SB 649, Modify Speed Zone Restrictions
SB 1098, Honor Wade Edward Brown Resolution (adopted)

Sen. Martin Nesbitt Jr., Buncombe County; primary sponsor, 28 bills — 4 passed:
SB 556, Asheville City Civil Service Board
SB 954, Protections from Abusive Debt Buyers
SB 958, Disciplinary Proceedings/NC Medical Board
SB 962, Probationary Teacher Appeals,

Sen. Joe Sam Queen, Avery/Haywoo/d/Madison/McDowell/Mitchell/Yancey counties; primary sponsor, 11 bills — 1 passed:
• SB 89, Authorize Grandfather Mountian as State Park (adopted and signed by governor)

Sen. John Snow , Cherokee/Clay/Graham/Haywood/Jackson/Macon/Swain/Transylvania counties; primary sponsor, 54 bills — 2 passed:
SB 583, Tuitions Reciprocity/Community Colleges
SB 1089, Low-Risk Probationers May Be Unsupervised

— Nelda Holder, associate editor

Editor’s note: The shad boat, a small sailing craft developed on Roanoke Island and named for the fish it was used to catch, was adopted as the official State Historical Boat by the General Assembly in 1987. The boat’s shallow-draft design made it suitable for the coast’s shallow sounds, where the weather changed rapidly. Constructed of native timber, production ended in the 1930s, but a few nearly 100-year-old craft remain in use around Manteo and Hatteras.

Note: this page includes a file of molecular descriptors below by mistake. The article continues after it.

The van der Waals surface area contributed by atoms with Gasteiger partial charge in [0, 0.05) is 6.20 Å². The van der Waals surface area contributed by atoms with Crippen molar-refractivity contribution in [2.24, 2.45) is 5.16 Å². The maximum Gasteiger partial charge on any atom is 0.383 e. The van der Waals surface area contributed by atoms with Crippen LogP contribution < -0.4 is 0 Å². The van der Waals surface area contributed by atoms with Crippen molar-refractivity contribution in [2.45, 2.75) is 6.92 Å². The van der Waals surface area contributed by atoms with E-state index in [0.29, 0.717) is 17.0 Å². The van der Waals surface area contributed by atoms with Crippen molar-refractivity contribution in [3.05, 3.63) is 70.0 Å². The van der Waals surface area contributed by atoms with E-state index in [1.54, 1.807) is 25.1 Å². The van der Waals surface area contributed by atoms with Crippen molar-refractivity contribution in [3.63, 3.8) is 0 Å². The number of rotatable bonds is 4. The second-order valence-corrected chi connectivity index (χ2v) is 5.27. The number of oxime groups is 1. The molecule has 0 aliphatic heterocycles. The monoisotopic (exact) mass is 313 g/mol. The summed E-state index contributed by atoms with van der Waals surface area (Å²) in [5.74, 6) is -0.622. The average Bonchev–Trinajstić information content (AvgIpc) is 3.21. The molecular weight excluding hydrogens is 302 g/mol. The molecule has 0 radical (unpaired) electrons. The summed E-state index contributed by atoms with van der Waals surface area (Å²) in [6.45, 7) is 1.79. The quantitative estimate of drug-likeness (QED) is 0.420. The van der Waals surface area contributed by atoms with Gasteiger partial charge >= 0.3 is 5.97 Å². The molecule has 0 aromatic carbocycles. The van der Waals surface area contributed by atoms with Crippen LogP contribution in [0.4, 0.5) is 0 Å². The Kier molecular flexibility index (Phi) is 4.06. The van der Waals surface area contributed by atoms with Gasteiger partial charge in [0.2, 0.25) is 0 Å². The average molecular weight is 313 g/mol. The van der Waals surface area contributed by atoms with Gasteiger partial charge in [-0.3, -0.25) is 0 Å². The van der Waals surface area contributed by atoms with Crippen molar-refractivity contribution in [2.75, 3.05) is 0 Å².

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5 thoughts on “Variety of bills—quiet or controversial—still on their legislative feet after crossover

  1. Don Yelton

    none of the environmental bills made it out on the floor. One of these bills would let you know where they were spreading sewage sludge… would it not be nice to know what kind of crap is fertilizing your food stuff.